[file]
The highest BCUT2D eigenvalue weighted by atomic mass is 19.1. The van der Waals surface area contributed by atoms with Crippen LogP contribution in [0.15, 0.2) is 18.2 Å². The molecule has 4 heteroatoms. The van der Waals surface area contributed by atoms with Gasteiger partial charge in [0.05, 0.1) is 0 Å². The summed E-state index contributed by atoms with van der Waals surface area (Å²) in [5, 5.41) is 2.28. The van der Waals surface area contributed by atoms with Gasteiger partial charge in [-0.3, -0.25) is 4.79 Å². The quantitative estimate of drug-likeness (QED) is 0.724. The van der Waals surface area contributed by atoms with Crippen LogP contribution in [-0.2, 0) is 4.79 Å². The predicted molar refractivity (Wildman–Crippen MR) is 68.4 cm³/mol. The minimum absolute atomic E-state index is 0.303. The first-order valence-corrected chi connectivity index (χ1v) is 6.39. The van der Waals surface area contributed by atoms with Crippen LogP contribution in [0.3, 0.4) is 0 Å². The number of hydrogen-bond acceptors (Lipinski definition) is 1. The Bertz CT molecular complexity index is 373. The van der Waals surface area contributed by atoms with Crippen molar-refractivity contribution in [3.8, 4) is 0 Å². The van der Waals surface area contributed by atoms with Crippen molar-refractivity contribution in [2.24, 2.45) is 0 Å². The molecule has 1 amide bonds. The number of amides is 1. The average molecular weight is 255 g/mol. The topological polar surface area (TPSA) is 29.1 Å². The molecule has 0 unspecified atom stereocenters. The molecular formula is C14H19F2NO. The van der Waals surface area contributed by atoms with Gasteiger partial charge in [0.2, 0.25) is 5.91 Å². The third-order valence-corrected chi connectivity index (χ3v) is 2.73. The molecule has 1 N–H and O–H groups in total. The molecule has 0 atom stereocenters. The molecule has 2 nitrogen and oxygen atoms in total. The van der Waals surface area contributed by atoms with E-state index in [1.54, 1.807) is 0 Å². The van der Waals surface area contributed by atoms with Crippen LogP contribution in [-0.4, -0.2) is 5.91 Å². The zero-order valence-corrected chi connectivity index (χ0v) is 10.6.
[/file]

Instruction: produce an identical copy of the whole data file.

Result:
The highest BCUT2D eigenvalue weighted by atomic mass is 19.1. The van der Waals surface area contributed by atoms with Crippen LogP contribution in [0.15, 0.2) is 18.2 Å². The molecule has 4 heteroatoms. The van der Waals surface area contributed by atoms with Gasteiger partial charge in [0.05, 0.1) is 0 Å². The summed E-state index contributed by atoms with van der Waals surface area (Å²) in [5, 5.41) is 2.28. The van der Waals surface area contributed by atoms with Gasteiger partial charge in [-0.3, -0.25) is 4.79 Å². The quantitative estimate of drug-likeness (QED) is 0.724. The van der Waals surface area contributed by atoms with Crippen LogP contribution in [-0.2, 0) is 4.79 Å². The predicted molar refractivity (Wildman–Crippen MR) is 68.4 cm³/mol. The minimum absolute atomic E-state index is 0.303. The first-order valence-corrected chi connectivity index (χ1v) is 6.39. The van der Waals surface area contributed by atoms with Crippen LogP contribution in [0.3, 0.4) is 0 Å². The number of hydrogen-bond acceptors (Lipinski definition) is 1. The Bertz CT molecular complexity index is 373. The van der Waals surface area contributed by atoms with Crippen molar-refractivity contribution in [3.8, 4) is 0 Å². The van der Waals surface area contributed by atoms with Crippen molar-refractivity contribution in [2.24, 2.45) is 0 Å². The molecule has 1 amide bonds. The number of amides is 1. The average molecular weight is 255 g/mol. The topological polar surface area (TPSA) is 29.1 Å². The molecule has 0 unspecified atom stereocenters. The molecular formula is C14H19F2NO. The van der Waals surface area contributed by atoms with Gasteiger partial charge in [0.2, 0.25) is 5.91 Å². The third-order valence-corrected chi connectivity index (χ3v) is 2.73. The molecule has 1 N–H and O–H groups in total. The molecule has 0 atom stereocenters. The molecule has 2 nitrogen and oxygen atoms in total. The van der Waals surface area contributed by atoms with E-state index in [1.54, 1.807) is 0 Å². The van der Waals surface area contributed by atoms with Crippen LogP contribution in [-0.4, -0.2) is 5.91 Å². The zero-order valence-corrected chi connectivity index (χ0v) is 10.6.